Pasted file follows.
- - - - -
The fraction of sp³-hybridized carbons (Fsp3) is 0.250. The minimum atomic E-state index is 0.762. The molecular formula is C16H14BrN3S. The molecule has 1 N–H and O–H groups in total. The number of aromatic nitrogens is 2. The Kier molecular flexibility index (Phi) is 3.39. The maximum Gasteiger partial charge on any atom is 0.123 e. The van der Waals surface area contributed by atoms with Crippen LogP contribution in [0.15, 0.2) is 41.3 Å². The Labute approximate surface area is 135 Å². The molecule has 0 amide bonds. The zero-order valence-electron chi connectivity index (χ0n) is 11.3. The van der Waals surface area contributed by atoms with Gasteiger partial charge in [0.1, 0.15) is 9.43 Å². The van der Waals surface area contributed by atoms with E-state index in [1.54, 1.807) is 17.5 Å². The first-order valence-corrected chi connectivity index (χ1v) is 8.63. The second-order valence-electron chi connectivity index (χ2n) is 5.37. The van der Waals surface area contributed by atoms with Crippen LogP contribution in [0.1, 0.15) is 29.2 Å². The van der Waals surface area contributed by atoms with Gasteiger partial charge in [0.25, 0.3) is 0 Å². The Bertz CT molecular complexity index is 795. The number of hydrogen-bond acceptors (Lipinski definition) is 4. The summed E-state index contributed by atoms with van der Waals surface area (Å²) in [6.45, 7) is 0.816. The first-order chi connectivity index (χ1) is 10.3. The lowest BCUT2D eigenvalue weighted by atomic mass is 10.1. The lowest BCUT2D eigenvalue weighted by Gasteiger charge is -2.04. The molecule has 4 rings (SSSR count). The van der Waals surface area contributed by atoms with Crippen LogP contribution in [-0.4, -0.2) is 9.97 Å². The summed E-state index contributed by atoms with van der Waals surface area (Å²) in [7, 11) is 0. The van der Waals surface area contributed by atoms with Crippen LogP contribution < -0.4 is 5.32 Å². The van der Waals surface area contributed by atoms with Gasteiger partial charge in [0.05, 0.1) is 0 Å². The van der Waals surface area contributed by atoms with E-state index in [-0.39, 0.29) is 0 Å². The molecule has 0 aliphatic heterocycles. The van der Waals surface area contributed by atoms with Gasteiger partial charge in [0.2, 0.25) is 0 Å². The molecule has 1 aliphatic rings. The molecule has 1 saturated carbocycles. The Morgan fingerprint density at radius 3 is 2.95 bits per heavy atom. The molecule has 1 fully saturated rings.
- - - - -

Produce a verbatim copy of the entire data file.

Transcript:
The fraction of sp³-hybridized carbons (Fsp3) is 0.250. The minimum atomic E-state index is 0.762. The molecular formula is C16H14BrN3S. The molecule has 1 N–H and O–H groups in total. The number of aromatic nitrogens is 2. The Kier molecular flexibility index (Phi) is 3.39. The maximum Gasteiger partial charge on any atom is 0.123 e. The van der Waals surface area contributed by atoms with Crippen LogP contribution in [0.15, 0.2) is 41.3 Å². The Labute approximate surface area is 135 Å². The molecule has 0 amide bonds. The zero-order valence-electron chi connectivity index (χ0n) is 11.3. The van der Waals surface area contributed by atoms with Gasteiger partial charge in [0.1, 0.15) is 9.43 Å². The van der Waals surface area contributed by atoms with E-state index in [1.54, 1.807) is 17.5 Å². The first-order valence-corrected chi connectivity index (χ1v) is 8.63. The second-order valence-electron chi connectivity index (χ2n) is 5.37. The van der Waals surface area contributed by atoms with Crippen LogP contribution in [0.1, 0.15) is 29.2 Å². The van der Waals surface area contributed by atoms with Gasteiger partial charge in [0.25, 0.3) is 0 Å². The Bertz CT molecular complexity index is 795. The number of hydrogen-bond acceptors (Lipinski definition) is 4. The summed E-state index contributed by atoms with van der Waals surface area (Å²) in [6.45, 7) is 0.816. The first-order chi connectivity index (χ1) is 10.3. The lowest BCUT2D eigenvalue weighted by atomic mass is 10.1. The lowest BCUT2D eigenvalue weighted by Gasteiger charge is -2.04. The molecule has 4 rings (SSSR count). The van der Waals surface area contributed by atoms with Crippen LogP contribution in [-0.4, -0.2) is 9.97 Å². The summed E-state index contributed by atoms with van der Waals surface area (Å²) in [7, 11) is 0. The van der Waals surface area contributed by atoms with Crippen LogP contribution < -0.4 is 5.32 Å². The van der Waals surface area contributed by atoms with Gasteiger partial charge in [0.05, 0.1) is 0 Å². The van der Waals surface area contributed by atoms with E-state index in [-0.39, 0.29) is 0 Å². The molecule has 0 aliphatic heterocycles. The van der Waals surface area contributed by atoms with Gasteiger partial charge in [0.2, 0.25) is 0 Å². The molecule has 1 aliphatic rings. The molecule has 1 saturated carbocycles. The Morgan fingerprint density at radius 3 is 2.95 bits per heavy atom. The molecule has 1 fully saturated rings.